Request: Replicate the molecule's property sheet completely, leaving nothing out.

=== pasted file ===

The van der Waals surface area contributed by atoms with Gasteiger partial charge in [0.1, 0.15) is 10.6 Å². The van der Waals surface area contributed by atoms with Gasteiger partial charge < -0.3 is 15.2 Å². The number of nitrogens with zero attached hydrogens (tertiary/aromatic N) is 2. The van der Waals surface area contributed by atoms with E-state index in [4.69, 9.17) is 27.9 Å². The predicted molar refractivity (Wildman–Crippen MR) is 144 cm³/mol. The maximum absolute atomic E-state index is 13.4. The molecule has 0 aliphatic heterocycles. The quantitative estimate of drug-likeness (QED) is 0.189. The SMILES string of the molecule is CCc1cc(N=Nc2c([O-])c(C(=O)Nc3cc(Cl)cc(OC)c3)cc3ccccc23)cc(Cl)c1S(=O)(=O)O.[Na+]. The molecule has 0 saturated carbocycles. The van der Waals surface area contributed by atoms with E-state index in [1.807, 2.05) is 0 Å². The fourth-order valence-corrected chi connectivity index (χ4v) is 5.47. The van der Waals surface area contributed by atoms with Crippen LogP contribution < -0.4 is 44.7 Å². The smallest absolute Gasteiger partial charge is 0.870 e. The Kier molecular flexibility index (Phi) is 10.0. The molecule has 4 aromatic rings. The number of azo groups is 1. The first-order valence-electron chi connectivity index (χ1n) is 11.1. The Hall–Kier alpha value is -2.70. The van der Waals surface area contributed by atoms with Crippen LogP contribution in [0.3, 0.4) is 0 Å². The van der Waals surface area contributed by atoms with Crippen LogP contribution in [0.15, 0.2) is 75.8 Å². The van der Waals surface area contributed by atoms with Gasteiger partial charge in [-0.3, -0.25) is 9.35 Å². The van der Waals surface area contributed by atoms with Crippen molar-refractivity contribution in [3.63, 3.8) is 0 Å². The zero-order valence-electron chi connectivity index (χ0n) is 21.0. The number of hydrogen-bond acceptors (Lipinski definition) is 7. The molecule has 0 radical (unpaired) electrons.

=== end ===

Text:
The van der Waals surface area contributed by atoms with Gasteiger partial charge in [0.1, 0.15) is 10.6 Å². The van der Waals surface area contributed by atoms with Gasteiger partial charge < -0.3 is 15.2 Å². The number of nitrogens with zero attached hydrogens (tertiary/aromatic N) is 2. The van der Waals surface area contributed by atoms with E-state index in [4.69, 9.17) is 27.9 Å². The predicted molar refractivity (Wildman–Crippen MR) is 144 cm³/mol. The maximum absolute atomic E-state index is 13.4. The molecule has 0 aliphatic heterocycles. The quantitative estimate of drug-likeness (QED) is 0.189. The SMILES string of the molecule is CCc1cc(N=Nc2c([O-])c(C(=O)Nc3cc(Cl)cc(OC)c3)cc3ccccc23)cc(Cl)c1S(=O)(=O)O.[Na+]. The molecule has 0 saturated carbocycles. The van der Waals surface area contributed by atoms with E-state index in [1.807, 2.05) is 0 Å². The fourth-order valence-corrected chi connectivity index (χ4v) is 5.47. The van der Waals surface area contributed by atoms with Crippen LogP contribution < -0.4 is 44.7 Å². The smallest absolute Gasteiger partial charge is 0.870 e. The Kier molecular flexibility index (Phi) is 10.0. The molecule has 4 aromatic rings. The number of azo groups is 1. The first-order valence-electron chi connectivity index (χ1n) is 11.1. The Hall–Kier alpha value is -2.70. The van der Waals surface area contributed by atoms with Crippen LogP contribution in [0.3, 0.4) is 0 Å². The van der Waals surface area contributed by atoms with Crippen LogP contribution in [0.15, 0.2) is 75.8 Å². The van der Waals surface area contributed by atoms with Gasteiger partial charge in [-0.3, -0.25) is 9.35 Å². The van der Waals surface area contributed by atoms with Crippen molar-refractivity contribution in [3.63, 3.8) is 0 Å². The zero-order valence-electron chi connectivity index (χ0n) is 21.0. The number of hydrogen-bond acceptors (Lipinski definition) is 7. The molecule has 0 radical (unpaired) electrons.